These two factors, which adversely affect coral reefs, suggest that the effect of climate change on coral reefs may be much greater than at the levels previously predicted.


Footnote on sea level rises:

July 2005: NASA (USA) have announced recent more accurate estimates of sea level rise as follows:-

“Although sea levels have been monitored since the early 20th century, it wasn’t known how many changes were related to land movement. Now satellites can provide such information.

In the last 50 years, sea level has risen at an estimated rate of .07 inches (.18 centimeters) per year, but in the last 12 years that rate appears to be 0.12 inches (3 centimeters) per year

, said Associate Professor Steve Nerem at the Colorado Center for Astrodynamics Research.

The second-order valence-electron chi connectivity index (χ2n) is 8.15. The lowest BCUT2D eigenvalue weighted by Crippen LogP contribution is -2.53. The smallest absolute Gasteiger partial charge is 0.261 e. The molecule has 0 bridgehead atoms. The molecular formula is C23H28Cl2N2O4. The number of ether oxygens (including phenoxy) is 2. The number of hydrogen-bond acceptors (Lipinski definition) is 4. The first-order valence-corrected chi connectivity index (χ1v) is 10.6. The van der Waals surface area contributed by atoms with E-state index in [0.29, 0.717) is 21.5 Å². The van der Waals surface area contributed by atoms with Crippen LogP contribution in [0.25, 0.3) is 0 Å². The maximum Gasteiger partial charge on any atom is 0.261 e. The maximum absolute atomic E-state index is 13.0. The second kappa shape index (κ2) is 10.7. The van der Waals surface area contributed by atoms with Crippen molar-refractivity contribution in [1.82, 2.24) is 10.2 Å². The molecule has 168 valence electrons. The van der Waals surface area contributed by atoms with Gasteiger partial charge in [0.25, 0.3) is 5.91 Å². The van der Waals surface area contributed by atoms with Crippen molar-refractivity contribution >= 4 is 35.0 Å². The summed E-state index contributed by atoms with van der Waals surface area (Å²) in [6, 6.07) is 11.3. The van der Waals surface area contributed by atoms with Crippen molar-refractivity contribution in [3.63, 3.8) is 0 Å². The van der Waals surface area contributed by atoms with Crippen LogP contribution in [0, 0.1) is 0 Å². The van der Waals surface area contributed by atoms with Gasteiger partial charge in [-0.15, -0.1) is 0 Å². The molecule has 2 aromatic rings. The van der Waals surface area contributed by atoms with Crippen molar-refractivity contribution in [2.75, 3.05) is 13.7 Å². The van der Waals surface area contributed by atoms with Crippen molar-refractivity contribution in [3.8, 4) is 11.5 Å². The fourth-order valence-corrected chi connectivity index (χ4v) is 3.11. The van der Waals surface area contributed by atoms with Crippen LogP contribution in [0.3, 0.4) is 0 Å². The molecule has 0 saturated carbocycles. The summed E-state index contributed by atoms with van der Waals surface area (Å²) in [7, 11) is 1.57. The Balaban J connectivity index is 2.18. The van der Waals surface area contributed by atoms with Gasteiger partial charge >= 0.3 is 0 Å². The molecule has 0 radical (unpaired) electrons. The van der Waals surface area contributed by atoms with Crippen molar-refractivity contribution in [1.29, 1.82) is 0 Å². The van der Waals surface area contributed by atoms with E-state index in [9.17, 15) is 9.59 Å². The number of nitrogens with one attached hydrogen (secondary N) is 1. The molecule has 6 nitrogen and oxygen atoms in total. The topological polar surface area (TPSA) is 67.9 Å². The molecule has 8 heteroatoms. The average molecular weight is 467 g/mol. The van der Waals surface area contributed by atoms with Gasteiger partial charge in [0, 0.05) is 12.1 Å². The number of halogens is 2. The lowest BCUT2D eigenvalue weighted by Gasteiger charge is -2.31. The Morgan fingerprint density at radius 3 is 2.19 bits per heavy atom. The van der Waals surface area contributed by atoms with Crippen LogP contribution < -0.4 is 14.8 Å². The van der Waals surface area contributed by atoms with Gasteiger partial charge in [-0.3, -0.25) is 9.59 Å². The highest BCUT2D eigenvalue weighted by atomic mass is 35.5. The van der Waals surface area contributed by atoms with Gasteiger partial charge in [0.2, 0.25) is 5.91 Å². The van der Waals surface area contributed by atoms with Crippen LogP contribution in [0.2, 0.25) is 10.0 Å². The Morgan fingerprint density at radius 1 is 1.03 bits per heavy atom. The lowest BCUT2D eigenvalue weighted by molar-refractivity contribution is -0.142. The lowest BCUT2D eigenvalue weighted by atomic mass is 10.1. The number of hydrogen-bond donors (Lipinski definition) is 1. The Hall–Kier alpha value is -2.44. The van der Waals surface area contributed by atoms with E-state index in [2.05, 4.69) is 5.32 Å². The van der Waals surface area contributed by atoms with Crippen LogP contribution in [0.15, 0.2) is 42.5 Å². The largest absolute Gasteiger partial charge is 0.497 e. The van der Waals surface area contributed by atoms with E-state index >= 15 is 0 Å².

The most likely factor for sea level rise is changes in the Earth’s ice cover. NASA said three-fourths of the planet’s freshwater is stored in glaciers and ice sheets — or about 220 feet (67 meters) of sea level.”

Sea level rises produce yet another stress on all coral reefs, and increasingly coral reefs dying will be related to sea level rises.


September 2019: update:

Climate Change Poses a Major Threat to Coral Reefs

Climate change is the greatest global threat to coral reef ecosystems. Scientific evidence now clearly indicates that the Earth’s atmosphere and ocean are warming, and that these changes are primarily due to greenhouse gases derived from human activities.

As temperatures rise, mass coral bleaching events and infectious disease outbreaks are becoming more frequent. Additionally, carbon dioxide absorbed into the ocean from the atmosphere has already begun to reduce calcification rates. This slows down reef-building organisms and reef-associated organisms. It does this by altering seawater chemistry through decreases in pH. This process is called ocean acidification. via oceanservice.noaa.gov